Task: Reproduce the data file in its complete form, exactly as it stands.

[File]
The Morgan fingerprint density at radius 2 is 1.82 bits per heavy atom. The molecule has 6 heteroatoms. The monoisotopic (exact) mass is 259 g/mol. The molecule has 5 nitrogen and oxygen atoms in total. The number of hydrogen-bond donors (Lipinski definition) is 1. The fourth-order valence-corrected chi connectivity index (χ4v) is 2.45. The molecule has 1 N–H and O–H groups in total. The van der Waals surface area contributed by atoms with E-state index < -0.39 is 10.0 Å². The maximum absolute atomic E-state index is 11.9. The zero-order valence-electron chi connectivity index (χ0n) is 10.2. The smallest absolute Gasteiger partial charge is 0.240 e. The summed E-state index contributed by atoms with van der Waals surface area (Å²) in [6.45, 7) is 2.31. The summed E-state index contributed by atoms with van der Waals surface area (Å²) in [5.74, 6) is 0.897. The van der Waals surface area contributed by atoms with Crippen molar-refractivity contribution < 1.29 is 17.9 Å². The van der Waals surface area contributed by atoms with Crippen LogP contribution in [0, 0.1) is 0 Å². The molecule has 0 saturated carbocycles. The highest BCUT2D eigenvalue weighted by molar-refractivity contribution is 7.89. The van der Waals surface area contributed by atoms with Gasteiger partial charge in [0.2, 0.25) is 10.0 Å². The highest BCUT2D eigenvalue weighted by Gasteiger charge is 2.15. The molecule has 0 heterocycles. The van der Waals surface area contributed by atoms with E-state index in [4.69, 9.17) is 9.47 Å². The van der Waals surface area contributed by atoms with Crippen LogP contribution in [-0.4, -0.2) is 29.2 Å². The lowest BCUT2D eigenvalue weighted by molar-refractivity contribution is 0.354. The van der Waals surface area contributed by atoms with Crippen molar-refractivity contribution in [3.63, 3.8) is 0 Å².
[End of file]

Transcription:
The Morgan fingerprint density at radius 2 is 1.82 bits per heavy atom. The molecule has 6 heteroatoms. The monoisotopic (exact) mass is 259 g/mol. The molecule has 5 nitrogen and oxygen atoms in total. The number of hydrogen-bond donors (Lipinski definition) is 1. The fourth-order valence-corrected chi connectivity index (χ4v) is 2.45. The molecule has 1 N–H and O–H groups in total. The van der Waals surface area contributed by atoms with E-state index < -0.39 is 10.0 Å². The maximum absolute atomic E-state index is 11.9. The zero-order valence-electron chi connectivity index (χ0n) is 10.2. The smallest absolute Gasteiger partial charge is 0.240 e. The summed E-state index contributed by atoms with van der Waals surface area (Å²) in [6.45, 7) is 2.31. The summed E-state index contributed by atoms with van der Waals surface area (Å²) in [5.74, 6) is 0.897. The van der Waals surface area contributed by atoms with Crippen molar-refractivity contribution < 1.29 is 17.9 Å². The van der Waals surface area contributed by atoms with Crippen LogP contribution in [0, 0.1) is 0 Å². The molecule has 0 saturated carbocycles. The highest BCUT2D eigenvalue weighted by molar-refractivity contribution is 7.89. The van der Waals surface area contributed by atoms with Gasteiger partial charge in [0.2, 0.25) is 10.0 Å². The highest BCUT2D eigenvalue weighted by Gasteiger charge is 2.15. The molecule has 0 heterocycles. The van der Waals surface area contributed by atoms with E-state index in [4.69, 9.17) is 9.47 Å². The van der Waals surface area contributed by atoms with Crippen LogP contribution in [-0.4, -0.2) is 29.2 Å². The lowest BCUT2D eigenvalue weighted by molar-refractivity contribution is 0.354. The van der Waals surface area contributed by atoms with Crippen molar-refractivity contribution in [3.63, 3.8) is 0 Å².